Ping pong strokes generally break down into offensive and defensive categories


Ping Pong Strokes

Ping pong is a sport wherein in which two or four players hit a lightweight ball back and forth using table tennis rackets. This game takes place on a hard table divided by a net. Except for the initial serve, players must allow a ball played toward them only one bounce on their side of the table and must return it so that it bounces on the opposite side. Points are scored when a player fails to return the ball within the rules. Play is fast and demands quick reactions. Spinning the ball alters its trajectory and limits an opponent's options, giving the hitter a great advantage. When doing so the hitter has a good chance of scoring if the spin is successful.
In playing ping pong, there are a lot of rules that players must obey in order to have a good flow of game. There are rules starting to start of the game, service and return, let alternation of service and ends, double game, down to grips. However, playing ping pong is not only about rules that must obey rather some routines and strokes while playing.
Ping pong strokes generally break down into offensive and defensive categories. Offensive strokes in ping pong includes, speed drive or a direct hit on the ball propelling it forward back to the opponent. A speed drive is used mostly for keeping the ball in play, applying pressure on the opponent, and potentially opening up an opportunity for a more powerful attack. Loop, the loop is essentially the reverse of the speed drive. Counter drive, the counter-drive is usually a counterattack against drives, normally high loop drives. A flick is not a single stroke and can resemble either a drive or a loop in its characteristics. What identifies the stroke is the backswing is compressed into a short wrist flick. The offensive trump card is the smash. The goal of a smash is to get the ball to move so quickly that the opponent simply cannot return it. Because the ball speed is the main aim of this shot, often the spin on the ball is something other than topspin. Sidespin can be used effectively with a smash to alter the ball's trajectory significantly, although most intermediate players will smash the ball with little or no spin. An offensive table tennis player will think of a rally as a build-up to a winning smash.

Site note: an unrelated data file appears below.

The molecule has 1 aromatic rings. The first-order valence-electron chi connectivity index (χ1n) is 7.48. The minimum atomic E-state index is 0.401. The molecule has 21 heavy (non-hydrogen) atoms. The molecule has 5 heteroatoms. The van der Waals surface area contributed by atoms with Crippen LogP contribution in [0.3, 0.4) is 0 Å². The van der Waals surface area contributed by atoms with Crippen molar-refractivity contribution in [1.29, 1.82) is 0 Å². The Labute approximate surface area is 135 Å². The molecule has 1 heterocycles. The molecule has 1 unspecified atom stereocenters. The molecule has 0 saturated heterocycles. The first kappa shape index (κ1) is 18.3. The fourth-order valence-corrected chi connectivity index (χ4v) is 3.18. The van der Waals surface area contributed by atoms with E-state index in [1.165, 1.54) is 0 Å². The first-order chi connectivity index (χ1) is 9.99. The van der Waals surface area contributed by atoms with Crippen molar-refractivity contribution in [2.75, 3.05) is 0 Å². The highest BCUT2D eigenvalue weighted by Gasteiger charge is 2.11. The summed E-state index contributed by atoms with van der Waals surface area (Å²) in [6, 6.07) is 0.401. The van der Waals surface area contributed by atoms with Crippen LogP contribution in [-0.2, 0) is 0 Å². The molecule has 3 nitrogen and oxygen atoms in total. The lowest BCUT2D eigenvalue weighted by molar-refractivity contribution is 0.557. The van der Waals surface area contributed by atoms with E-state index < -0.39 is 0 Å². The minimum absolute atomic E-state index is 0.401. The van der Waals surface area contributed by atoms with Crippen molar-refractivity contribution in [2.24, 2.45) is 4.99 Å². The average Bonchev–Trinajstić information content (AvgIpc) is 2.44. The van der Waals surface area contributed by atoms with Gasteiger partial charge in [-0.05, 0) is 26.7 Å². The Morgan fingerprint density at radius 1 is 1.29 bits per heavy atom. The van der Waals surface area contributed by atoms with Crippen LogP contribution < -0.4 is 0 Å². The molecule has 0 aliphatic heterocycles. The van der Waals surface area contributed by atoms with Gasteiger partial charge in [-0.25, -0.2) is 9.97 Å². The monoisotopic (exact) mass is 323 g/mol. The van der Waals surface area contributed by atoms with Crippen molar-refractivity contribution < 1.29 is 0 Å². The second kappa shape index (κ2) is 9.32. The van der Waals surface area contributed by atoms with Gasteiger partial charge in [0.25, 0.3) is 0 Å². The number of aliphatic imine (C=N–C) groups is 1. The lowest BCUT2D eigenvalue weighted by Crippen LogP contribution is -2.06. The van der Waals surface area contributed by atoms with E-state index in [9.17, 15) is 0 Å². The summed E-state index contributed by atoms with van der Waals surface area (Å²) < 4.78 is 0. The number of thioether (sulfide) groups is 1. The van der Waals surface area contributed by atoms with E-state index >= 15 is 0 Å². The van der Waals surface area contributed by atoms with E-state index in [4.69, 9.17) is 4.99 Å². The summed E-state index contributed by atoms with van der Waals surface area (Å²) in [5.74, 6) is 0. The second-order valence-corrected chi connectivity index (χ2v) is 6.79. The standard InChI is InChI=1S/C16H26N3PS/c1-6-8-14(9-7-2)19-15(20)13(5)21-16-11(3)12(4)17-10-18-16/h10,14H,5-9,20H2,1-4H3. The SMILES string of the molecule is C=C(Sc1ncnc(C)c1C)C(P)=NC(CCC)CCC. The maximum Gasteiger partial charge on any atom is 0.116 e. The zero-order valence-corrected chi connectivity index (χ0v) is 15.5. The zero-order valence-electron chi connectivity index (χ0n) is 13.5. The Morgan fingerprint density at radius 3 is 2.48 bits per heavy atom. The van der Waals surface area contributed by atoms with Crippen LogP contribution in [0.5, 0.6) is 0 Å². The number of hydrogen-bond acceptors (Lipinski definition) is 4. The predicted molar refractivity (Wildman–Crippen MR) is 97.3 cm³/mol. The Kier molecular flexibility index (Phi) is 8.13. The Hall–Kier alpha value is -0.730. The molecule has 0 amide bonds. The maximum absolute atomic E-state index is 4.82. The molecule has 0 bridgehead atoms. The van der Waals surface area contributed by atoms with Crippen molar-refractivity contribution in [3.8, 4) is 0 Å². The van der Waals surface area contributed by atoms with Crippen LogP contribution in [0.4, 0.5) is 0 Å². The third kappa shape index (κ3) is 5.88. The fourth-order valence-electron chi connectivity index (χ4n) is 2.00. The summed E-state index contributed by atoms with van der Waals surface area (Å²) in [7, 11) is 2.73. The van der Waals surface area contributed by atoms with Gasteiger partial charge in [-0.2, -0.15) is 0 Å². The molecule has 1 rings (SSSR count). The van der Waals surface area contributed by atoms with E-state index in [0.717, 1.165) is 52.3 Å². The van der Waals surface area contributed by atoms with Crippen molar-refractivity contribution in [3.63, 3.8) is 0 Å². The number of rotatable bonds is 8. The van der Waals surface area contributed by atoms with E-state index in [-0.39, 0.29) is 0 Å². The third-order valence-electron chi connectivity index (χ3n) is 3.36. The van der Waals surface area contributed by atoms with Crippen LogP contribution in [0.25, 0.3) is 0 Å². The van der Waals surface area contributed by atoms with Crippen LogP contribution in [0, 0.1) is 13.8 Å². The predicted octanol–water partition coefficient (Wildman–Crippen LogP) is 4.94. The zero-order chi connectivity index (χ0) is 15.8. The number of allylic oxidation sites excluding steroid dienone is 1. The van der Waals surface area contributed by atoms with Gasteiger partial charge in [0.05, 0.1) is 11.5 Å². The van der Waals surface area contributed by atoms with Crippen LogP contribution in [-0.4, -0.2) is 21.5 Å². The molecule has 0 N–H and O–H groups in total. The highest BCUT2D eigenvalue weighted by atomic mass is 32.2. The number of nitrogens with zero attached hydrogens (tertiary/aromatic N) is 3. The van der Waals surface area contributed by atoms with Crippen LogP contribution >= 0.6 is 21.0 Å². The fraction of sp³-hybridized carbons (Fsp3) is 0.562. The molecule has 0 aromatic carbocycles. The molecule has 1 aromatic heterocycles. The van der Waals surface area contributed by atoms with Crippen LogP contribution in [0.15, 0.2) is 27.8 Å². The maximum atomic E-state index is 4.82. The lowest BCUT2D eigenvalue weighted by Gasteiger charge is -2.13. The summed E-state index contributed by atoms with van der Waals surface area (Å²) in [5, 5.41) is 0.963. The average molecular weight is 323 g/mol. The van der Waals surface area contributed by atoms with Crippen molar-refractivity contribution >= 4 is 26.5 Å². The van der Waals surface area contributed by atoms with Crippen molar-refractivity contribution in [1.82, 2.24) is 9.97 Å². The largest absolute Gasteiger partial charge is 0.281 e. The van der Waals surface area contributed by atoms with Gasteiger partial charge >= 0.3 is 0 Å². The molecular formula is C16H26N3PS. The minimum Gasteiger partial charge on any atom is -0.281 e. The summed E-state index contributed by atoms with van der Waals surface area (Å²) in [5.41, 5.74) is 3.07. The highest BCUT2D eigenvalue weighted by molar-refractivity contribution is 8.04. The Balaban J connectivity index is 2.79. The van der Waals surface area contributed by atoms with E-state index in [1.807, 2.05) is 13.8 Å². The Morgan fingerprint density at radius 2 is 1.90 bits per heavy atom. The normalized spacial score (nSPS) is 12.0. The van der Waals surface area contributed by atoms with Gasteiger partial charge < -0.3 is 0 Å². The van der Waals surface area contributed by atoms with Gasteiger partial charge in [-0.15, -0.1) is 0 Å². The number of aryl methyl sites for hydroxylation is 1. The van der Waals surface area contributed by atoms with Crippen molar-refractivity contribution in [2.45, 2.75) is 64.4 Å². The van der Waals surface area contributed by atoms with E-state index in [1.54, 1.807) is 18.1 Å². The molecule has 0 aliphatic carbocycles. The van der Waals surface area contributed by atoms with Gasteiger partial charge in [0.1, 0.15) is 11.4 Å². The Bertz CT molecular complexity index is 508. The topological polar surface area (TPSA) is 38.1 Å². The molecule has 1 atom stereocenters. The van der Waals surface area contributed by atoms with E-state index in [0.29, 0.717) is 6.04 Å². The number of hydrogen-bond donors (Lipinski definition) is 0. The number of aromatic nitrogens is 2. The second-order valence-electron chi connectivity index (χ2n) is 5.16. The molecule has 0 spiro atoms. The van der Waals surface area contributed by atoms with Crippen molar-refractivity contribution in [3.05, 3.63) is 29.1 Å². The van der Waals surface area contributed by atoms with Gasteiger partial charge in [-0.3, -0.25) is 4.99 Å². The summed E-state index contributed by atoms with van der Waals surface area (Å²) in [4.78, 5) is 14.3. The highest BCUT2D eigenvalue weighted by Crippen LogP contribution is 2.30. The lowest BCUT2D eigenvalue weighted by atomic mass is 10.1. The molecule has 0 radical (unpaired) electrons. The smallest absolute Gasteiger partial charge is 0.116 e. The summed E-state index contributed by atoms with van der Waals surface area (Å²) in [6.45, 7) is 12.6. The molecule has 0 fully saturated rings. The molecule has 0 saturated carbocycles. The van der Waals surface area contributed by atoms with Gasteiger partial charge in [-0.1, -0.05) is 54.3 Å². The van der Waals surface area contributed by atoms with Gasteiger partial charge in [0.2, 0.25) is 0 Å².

A defensive stroke includes the push that is usually used for keeping the point alive and creating offensive opportunities. It also includes chop, chop is the defensive, backspin counterpart to the offensive loop drive. A chop is essentially a bigger, heavier push, taken well back from the table. The racket face points primarily horizontally, perhaps a little bit upward, and the direction of the stroke is straight down. The block is a simple shot, but nonetheless can be devastating against an attacking opponent. Lob is also a defensive stroke. The defensive lob is possibly the most impressive shot, since it propels the ball about five meters in height, only to land on the opponent's side of the table with great amounts of spin. To execute, a defensive player first backs-off the table 4?6 meters; then, the stroke itself consists of lifting the ball to an enormous height before it falls back to the opponent's side of the table.
Ping pong or table tennis requires rules in order to have a good flow of game. These strokes will help you determined the do’s and don’ts of striking ping pong ball.

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